By Liz Reyer
Star Tribune (Minneapolis)
Q: I find that I tend to be envious of colleagues’ good fortune, and instead of being happy for them, can be kind of negative, even undermining. How can I break this mind-set?
A: Build a strong habit of gratitude for things happening in your own life.
THE INNER GAME
Addressing your question will take focused inward time on your part, so start by setting aside some dedicated time for reflection.
Put your attention on your breath, easing into a calm state and letting your emotions settle. If you’re angry or resentful about anything, let it go as best you can.
Starting with the simple things, what are you grateful for right now? Did you have a good lunch? Are you in a comfortable room? If you have a job, people who care about you, etc., list all of these things. Nothing is too small to notice: the sun is out, other drivers were polite, you get the picture.
Now go deeper into your life. Whose shoulders are you standing on? Many people will have contributed to make you who you are. Think about your family, including the generations that came before. Think about others in your field or who took on challenges that made your life easier.
Turning now to your colleagues, build a sense of appreciation about each of them as individuals, focusing on ways they’ve helped you or others and challenges they’ve faced. Noticing how you feel when you’re acknowledged, think about the glow they’d get from your appreciation.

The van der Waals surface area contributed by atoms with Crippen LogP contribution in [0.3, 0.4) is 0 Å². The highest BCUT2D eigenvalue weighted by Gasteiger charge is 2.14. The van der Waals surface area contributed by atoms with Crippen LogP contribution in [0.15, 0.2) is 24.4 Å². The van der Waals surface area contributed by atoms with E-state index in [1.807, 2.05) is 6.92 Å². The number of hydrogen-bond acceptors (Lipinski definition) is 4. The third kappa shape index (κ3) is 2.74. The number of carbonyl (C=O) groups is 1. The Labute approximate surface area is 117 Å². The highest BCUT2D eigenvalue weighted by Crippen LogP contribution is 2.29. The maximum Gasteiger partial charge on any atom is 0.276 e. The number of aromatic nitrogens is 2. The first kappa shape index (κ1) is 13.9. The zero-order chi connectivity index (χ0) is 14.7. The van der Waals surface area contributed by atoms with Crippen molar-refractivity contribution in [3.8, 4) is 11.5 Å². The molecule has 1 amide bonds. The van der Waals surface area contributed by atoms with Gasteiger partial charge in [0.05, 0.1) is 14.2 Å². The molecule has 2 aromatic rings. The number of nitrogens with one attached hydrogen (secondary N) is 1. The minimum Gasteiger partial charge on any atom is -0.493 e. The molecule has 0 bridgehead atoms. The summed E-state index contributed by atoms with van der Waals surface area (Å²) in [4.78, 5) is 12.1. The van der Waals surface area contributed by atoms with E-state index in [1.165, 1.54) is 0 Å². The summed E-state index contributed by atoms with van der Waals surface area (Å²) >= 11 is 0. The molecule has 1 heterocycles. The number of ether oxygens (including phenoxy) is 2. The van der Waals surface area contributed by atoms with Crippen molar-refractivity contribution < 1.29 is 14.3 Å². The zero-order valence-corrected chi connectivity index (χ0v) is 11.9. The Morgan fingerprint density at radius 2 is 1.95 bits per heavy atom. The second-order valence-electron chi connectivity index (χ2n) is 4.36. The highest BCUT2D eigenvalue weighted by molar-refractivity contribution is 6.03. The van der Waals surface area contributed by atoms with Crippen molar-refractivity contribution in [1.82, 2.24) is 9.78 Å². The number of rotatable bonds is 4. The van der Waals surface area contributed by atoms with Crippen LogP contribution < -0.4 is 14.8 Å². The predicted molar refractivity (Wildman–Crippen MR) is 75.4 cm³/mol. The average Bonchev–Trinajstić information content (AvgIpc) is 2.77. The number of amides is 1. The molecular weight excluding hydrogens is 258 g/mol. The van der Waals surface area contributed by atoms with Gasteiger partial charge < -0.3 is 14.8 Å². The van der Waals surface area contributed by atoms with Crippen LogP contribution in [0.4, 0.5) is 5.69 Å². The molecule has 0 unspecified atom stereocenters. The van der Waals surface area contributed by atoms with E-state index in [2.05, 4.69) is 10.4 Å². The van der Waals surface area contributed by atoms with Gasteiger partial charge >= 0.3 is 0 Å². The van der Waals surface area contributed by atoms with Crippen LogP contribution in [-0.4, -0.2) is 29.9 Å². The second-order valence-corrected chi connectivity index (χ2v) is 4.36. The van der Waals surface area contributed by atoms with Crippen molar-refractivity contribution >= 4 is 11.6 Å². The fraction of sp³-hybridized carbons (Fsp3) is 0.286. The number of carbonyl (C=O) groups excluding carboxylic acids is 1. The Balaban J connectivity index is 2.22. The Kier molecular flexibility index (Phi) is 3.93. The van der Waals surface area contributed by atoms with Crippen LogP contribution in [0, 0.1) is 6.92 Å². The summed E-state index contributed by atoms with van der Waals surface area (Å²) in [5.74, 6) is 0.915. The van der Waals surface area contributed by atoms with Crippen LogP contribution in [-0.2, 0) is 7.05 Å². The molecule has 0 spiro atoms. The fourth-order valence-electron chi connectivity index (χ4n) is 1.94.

Stepping back from these specific reflection areas, now observe how you’re feeling and capture the feeling of warmth that can result from this type of positive focus.
THE OUTER GAME
Going forward, use this stance of gratitude as your base for interactions with others, especially if you’re feeling jealous. It may not feel genuine at first, but will become a habit if you’re persistent.
In preparation, plan ways you’ll respond if you’re in a meeting and someone is acknowledged for a success. If, in the past, you would have said something disparaging, turned the attention to something you’ve done, or simply just frowned and said nothing, develop some alternatives. Be ready to piggyback on the compliment, smile or have a “well done” ready to offer.
Be prepared for your new approach to come as a surprise. If others have noticed your negativity in the past, they may be skeptical. Worst case, they may suspect sarcasm. Don’t let this deter you, and be ready to share as much as you’re comfortable with about your intentional shift in focus.
Keep building your gratitude practice by noting things that you appreciate every day. Include the people in your life, professional and personal alike. This will keep your habit fresh and you’ll find more things to appreciate all the time.
And keep track of when it is easy and when it is hard, acknowledging your own successes. When you find yourself slipping, bring yourself back by finding something to be grateful for, right in that very moment.
THE LAST WORD
It can be hard to acquire new habits, but the habit of gratitude will enrich your life in many ways.
ABOUT THE WRITER
Liz Reyer is a credentialed coach with more than 20 years of business experience. Her company, Reyer Coaching & Consulting, offers services for organizations of all sizes.